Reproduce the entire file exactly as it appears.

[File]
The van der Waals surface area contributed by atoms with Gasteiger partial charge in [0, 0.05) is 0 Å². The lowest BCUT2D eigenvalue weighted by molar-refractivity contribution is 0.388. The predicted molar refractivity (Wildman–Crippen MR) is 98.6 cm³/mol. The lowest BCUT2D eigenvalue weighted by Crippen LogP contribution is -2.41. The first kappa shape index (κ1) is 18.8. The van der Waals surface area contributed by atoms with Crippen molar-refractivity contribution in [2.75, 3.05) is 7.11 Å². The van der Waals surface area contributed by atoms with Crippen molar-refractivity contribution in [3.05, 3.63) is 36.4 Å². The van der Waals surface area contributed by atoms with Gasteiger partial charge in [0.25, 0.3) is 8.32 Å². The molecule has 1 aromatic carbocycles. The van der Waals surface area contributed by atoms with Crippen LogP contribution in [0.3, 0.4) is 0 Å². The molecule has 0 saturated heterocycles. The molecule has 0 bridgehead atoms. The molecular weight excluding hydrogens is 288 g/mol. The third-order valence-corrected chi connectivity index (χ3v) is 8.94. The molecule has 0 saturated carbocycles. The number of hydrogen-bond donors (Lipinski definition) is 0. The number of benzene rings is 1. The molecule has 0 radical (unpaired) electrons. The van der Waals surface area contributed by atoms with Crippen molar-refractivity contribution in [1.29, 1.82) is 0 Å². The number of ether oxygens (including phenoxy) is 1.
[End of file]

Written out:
The van der Waals surface area contributed by atoms with Gasteiger partial charge in [0, 0.05) is 0 Å². The lowest BCUT2D eigenvalue weighted by molar-refractivity contribution is 0.388. The predicted molar refractivity (Wildman–Crippen MR) is 98.6 cm³/mol. The lowest BCUT2D eigenvalue weighted by Crippen LogP contribution is -2.41. The first kappa shape index (κ1) is 18.8. The van der Waals surface area contributed by atoms with Crippen molar-refractivity contribution in [2.75, 3.05) is 7.11 Å². The van der Waals surface area contributed by atoms with Crippen molar-refractivity contribution in [3.05, 3.63) is 36.4 Å². The van der Waals surface area contributed by atoms with Gasteiger partial charge in [0.25, 0.3) is 8.32 Å². The molecule has 1 aromatic carbocycles. The van der Waals surface area contributed by atoms with Crippen LogP contribution in [0.3, 0.4) is 0 Å². The molecule has 0 saturated heterocycles. The molecule has 0 bridgehead atoms. The molecular weight excluding hydrogens is 288 g/mol. The third-order valence-corrected chi connectivity index (χ3v) is 8.94. The molecule has 0 saturated carbocycles. The number of hydrogen-bond donors (Lipinski definition) is 0. The number of benzene rings is 1. The molecule has 0 radical (unpaired) electrons. The van der Waals surface area contributed by atoms with Crippen molar-refractivity contribution in [1.29, 1.82) is 0 Å². The number of ether oxygens (including phenoxy) is 1.